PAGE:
group was at one time required to cope with an enormous
change as we were forced to find an alternative location on the
Internet to meet.
We could have succumbed to depression, bitterness and resentment. However,
we chose to approach this new set of circumstance with all the
enthusiasm that facing a challenge can afford.
We found a new location to form our clubhouse and have since gathered many
new members. We realized that it was not the location, but the people –
our MS family – who have made our lives less isolated. All we needed
was a format which, we could cope with, and each other.
Because our lives are constantly changing with each new level of disability,
none of us cope well with new changes, new expectations. We all feel at
one time or another the need to keep as much of our lives as ‘constant’
as possible, in order to feel ‘safety’ and security. This is because if
we have a life which is structured, it is therefore predictable and we
do not feel as threatened or distressed. A structured environment means
that we know what is expected of us, what is going to happen, and how
well we will fare.
It is very true that fear of the unknown is the greatest fear of all and
the greatest form of stress. When placed in unknown situations, such as
changed circumstance or environment, we feel confused, upset and
uncertain, simply because we are not aware of which of our ‘defense’
strategies to call upon.
Fear leaves us feeling even more vulnerable, open to thoughts of danger or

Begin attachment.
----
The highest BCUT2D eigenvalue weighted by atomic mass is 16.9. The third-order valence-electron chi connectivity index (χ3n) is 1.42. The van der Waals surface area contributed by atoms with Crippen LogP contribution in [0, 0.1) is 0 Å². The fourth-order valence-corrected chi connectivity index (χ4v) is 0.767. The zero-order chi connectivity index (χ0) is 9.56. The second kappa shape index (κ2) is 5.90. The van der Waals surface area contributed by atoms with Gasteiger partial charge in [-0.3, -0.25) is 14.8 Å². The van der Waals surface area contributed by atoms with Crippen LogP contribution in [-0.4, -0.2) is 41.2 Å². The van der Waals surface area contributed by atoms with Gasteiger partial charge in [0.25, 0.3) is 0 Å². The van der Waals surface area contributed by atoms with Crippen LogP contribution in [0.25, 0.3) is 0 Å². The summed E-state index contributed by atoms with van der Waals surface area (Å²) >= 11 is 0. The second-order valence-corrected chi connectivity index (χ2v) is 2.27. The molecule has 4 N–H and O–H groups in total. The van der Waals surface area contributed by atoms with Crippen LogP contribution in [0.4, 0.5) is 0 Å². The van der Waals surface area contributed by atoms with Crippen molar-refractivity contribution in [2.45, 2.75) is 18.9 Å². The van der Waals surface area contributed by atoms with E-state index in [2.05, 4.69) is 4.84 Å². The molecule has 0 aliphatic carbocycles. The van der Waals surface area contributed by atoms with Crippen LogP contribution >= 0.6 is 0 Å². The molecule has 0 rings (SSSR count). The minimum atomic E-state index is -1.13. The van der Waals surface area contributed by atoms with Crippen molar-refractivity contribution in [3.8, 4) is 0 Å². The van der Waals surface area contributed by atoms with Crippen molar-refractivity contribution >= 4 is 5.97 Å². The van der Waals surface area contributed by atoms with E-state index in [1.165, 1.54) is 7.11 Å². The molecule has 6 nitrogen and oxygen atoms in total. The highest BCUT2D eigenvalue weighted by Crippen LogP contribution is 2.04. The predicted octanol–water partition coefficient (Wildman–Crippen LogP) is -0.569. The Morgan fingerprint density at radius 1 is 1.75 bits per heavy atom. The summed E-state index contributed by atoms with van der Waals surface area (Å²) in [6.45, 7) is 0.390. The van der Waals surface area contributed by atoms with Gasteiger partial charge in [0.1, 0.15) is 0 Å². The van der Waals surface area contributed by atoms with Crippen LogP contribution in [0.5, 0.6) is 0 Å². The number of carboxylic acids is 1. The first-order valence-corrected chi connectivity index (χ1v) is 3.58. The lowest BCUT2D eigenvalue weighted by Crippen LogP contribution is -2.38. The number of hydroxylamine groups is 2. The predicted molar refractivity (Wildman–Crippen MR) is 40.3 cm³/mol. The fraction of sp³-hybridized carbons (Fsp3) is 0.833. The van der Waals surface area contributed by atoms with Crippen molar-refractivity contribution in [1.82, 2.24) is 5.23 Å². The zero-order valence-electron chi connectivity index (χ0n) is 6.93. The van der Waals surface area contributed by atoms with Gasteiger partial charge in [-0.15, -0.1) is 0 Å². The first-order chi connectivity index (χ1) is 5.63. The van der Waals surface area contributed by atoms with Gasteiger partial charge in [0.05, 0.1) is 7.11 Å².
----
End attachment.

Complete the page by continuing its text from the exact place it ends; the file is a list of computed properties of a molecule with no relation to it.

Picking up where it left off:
threat. When life is viewed from a wheelchair or the safety of
confinement at home, the ‘outside world’ can indeed be overwhelming.
The keys to coping with any change of circumstances are attitude, step by step adjustment and a supportive environment.
Change may be viewed as a challenge to be faced with excitement of
anticipation, or it may be approached with dread, resentment and
rebellion. If it is a change of circumstances beyond either our control
or our choice, it does little good to even try to adapt while ‘kicking
and screaming’. However, if the change is approached with excitement
and viewed as a challenge to be overcome, the difference in attitude
may well determine the level of success of the outcome.
Once it is realized the source of distress of change (for example fear of
the unknown), it is much easier to adjust to change and to learn how to
cope with new expectations of change. It also takes time to adjust, and
adapt and ultimately to embrace the new situation or circumstance.
With most change, comes loss – that is loss of the familiar or the loss of a
desired circumstance. By allowing one self permission to grieve, to
reflect or reminisce the process of change is much smoother.
Adapting to change
If the situation which has changed is of a major importance, for example a
move to a new home, or town, then the amount of change which has
occurred may be overwhelming. It is important with any new challenge to
break down the situation into smaller, more manageable ‘pieces’. It is